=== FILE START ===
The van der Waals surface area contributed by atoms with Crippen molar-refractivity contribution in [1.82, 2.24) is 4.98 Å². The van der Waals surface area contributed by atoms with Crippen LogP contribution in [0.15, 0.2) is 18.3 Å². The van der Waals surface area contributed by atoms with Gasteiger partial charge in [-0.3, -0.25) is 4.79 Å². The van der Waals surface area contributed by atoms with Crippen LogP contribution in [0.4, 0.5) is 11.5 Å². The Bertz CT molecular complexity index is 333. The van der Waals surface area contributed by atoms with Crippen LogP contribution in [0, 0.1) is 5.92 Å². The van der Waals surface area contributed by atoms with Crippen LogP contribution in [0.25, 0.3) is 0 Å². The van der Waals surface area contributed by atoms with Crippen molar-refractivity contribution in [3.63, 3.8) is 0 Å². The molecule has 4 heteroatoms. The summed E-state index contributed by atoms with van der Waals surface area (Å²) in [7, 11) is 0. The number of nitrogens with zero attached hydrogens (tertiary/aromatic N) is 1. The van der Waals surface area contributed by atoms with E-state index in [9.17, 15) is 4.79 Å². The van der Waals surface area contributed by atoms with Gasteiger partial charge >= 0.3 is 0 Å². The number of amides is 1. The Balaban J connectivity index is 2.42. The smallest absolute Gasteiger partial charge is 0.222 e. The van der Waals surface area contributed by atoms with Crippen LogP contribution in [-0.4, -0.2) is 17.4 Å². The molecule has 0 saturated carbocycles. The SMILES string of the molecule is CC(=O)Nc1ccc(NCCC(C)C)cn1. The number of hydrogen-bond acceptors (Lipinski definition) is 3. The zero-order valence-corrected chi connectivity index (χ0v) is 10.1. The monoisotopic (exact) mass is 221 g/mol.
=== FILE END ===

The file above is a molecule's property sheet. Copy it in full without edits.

The van der Waals surface area contributed by atoms with Crippen molar-refractivity contribution in [1.82, 2.24) is 4.98 Å². The van der Waals surface area contributed by atoms with Crippen LogP contribution in [0.15, 0.2) is 18.3 Å². The van der Waals surface area contributed by atoms with Gasteiger partial charge in [-0.3, -0.25) is 4.79 Å². The van der Waals surface area contributed by atoms with Crippen LogP contribution in [0.4, 0.5) is 11.5 Å². The Bertz CT molecular complexity index is 333. The van der Waals surface area contributed by atoms with Crippen LogP contribution in [0, 0.1) is 5.92 Å². The van der Waals surface area contributed by atoms with Crippen LogP contribution in [0.25, 0.3) is 0 Å². The van der Waals surface area contributed by atoms with Crippen molar-refractivity contribution in [3.63, 3.8) is 0 Å². The molecule has 4 heteroatoms. The summed E-state index contributed by atoms with van der Waals surface area (Å²) in [7, 11) is 0. The number of nitrogens with zero attached hydrogens (tertiary/aromatic N) is 1. The van der Waals surface area contributed by atoms with E-state index in [9.17, 15) is 4.79 Å². The van der Waals surface area contributed by atoms with Gasteiger partial charge >= 0.3 is 0 Å². The number of amides is 1. The Balaban J connectivity index is 2.42. The smallest absolute Gasteiger partial charge is 0.222 e. The van der Waals surface area contributed by atoms with Crippen LogP contribution in [-0.4, -0.2) is 17.4 Å². The molecule has 0 saturated carbocycles. The SMILES string of the molecule is CC(=O)Nc1ccc(NCCC(C)C)cn1. The number of hydrogen-bond acceptors (Lipinski definition) is 3. The zero-order valence-corrected chi connectivity index (χ0v) is 10.1. The monoisotopic (exact) mass is 221 g/mol.